How ‘Over the Moon’ led Chang’e from myth to pop star

How ‘Over the Moon’ led Chang’e from myth to pop star
How ‘Over the Moon’ led Chang’e from myth to pop star
[Warning: The following story contains minor spoilers for “Over the Moon,” now streaming on Netflix.]

Phillipa Soo first heard of Chang’e, the famous goddess of Chinese mythology who lives forever on the moon, from a children’s book her parents read to her. “I would look up to the moon and imagine that I could see her there with her jade rabbit,” she recalled.

It wasn’t up the “Hamilton” actress was poured into the as a legend Netflix animated feature “Over the Moon” that she explored the many versions of the myth in various Asian cultures. In some cases, her lover Houyi put immortality pills aside to keep them together forever, but Chang’e welcomed them both nobly to prevent an enemy from stealing them. Others say she selfishly took the two to herself and fled to the moon with a rabbit in tow, leaving her lover alone on earth.

Most of the stories end there. “She is very beautiful and adored, and she is a big part of the Moon Festival,” said producer Peilin Chou. “But what was she doing up there all the time? How did she affect this eternal separation from her true love? We took some liberties and let our imagination run wild. ”

When a grieving teenager named Fei Fei (Cathy Ang) builds a rocket to the moon, the curtain falls, revealing Chang’e, an incredibly fabulous pop star. she wears Couture creations by Guo Peiand performs movements Blackpink-Choreograf Kyle Hanagami. And she introduces herself to this teenager – and the audience – with “Ultraluminary,” a disrespectful and catchy song that saw Soo dancing non-stop in a tiny recording booth.

VIDEO | 00:42

„Ultraluminary“ aus Netflixs „Over the Moon“

Phillipa Soo, who speaks the Chinese moon goddess Chang’e, plays the pop song in the animated film.

“It shows how undeniably powerful she is because it invites people to dance in a way that seriously cannot be helped,” said Helen Park, who wrote the songs for the film with Christopher Curtis and Marjorie Duffield.

“And it has this delicate, vulnerable bridge because, like everyone else, it is in pain. But that doesn’t stop them from standing up and being that magnetic force. I think having their trust is a great message for girls all over the world. ”

Like the changing phases of the moon, Chang’e has many sides that are reflected in the tempos and themes of her songs. In the hip-hop-driven “Hey Boy”, Chang’e wears a modern sports outfit – “that integrates the traditional Chinese stand-up collar and wide-sleeved design, as well as some traditional Chinese cloud patterns,” said Pei – for a ping-pong match that goes wrong.

“It is clear that she has a lot of personal feelings to work through,” said Soo. “She is so desperate to be reunited with her loved one, and it comes out sideways, at the expense of a little more kindness. This anger and frustration comes from being just so ready but really feeling so helpless. ”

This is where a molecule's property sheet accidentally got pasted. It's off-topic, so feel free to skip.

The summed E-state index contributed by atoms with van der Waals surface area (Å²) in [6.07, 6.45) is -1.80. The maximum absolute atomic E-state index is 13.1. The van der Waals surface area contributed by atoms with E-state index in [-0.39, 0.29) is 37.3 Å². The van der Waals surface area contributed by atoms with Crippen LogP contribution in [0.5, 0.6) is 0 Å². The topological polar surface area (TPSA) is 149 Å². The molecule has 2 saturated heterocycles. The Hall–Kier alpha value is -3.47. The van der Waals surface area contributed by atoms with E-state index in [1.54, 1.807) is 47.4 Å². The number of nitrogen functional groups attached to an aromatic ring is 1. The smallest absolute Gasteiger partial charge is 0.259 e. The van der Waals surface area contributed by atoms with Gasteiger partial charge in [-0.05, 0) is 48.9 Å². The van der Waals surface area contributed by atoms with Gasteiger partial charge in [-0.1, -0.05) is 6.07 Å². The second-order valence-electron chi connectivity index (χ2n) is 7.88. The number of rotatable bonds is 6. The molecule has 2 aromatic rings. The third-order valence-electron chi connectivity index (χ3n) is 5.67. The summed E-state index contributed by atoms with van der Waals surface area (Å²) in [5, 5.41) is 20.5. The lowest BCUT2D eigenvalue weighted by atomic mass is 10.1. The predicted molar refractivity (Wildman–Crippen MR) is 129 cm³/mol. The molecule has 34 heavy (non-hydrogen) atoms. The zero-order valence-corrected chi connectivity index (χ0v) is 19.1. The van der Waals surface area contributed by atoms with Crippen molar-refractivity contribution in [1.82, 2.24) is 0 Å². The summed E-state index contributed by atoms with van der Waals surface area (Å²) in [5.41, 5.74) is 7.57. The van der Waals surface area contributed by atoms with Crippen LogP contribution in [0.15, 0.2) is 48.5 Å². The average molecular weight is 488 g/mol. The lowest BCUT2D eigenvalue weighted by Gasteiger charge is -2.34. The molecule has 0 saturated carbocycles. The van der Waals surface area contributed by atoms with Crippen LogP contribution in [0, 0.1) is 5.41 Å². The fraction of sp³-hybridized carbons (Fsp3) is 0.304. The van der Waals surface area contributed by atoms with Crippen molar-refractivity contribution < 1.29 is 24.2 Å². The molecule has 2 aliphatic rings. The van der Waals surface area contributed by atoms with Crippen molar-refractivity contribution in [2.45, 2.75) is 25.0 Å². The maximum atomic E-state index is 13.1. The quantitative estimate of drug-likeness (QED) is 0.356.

“Over the Moon” contains a hot, hip-hop driven ping pong song.


Chang’e eventually faces Houyi (Conrad Ricamora) to reach the emotional climax of the film, in which the couple sang a few lines in Mandarin.

“It was so meaningful to connect with my legacy in this way, especially since I’m the only grandchild in my family who doesn’t speak the language,” said Soo, whose debates were led by Chou. “When I sang in a foreign language for the first time, I really wanted to live up to that moment.”

Chang’e and Houyi are only briefly reunited. And she has to learn – in the midst of sudden heartbreak and disappointment – that her love will last forever, even though they will never be together again.

This is the doctrine and legacy of the late screenwriter of the film, Audrey Wellswho also wrote “Under the Tuscan Sun” and “The Hate U Give,” and intended this fantastic journey to have immediate, real-world applications.

“She left this film as a gift for her daughter and husband to let them know that their love will last forever as long as she leaves Earth,” said Chou. “So we had to get it right because it’s the message of the film.”

The two lovers (voiced by Phillipa Soo and Conrad Ricamora) are only briefly reunited in “Over the Moon”.


So the final song is “Love Someone New,” a ballad in which Chang’e and Fei Fei face the grief they each endured. “The song used that wistful melody from the song from the start,” Rocket to the Moon, “said Park.

“But this time it feels more transparent, or like it’s broken open because she’s not just singing it to heaven, but singing it to another person. It is a new friendship between these two injured people. ”

It’s a feeling all too familiar as countless people have suffered losses of all kinds from COVID-19. “These two characters feel very different, but they come together and realize that they really need each other to move forward,” said Soo.

“It is a great lesson on how to find love in unexpected places, although it is difficult to get in touch and ask for help. I think we all feel that we need healing now. ”

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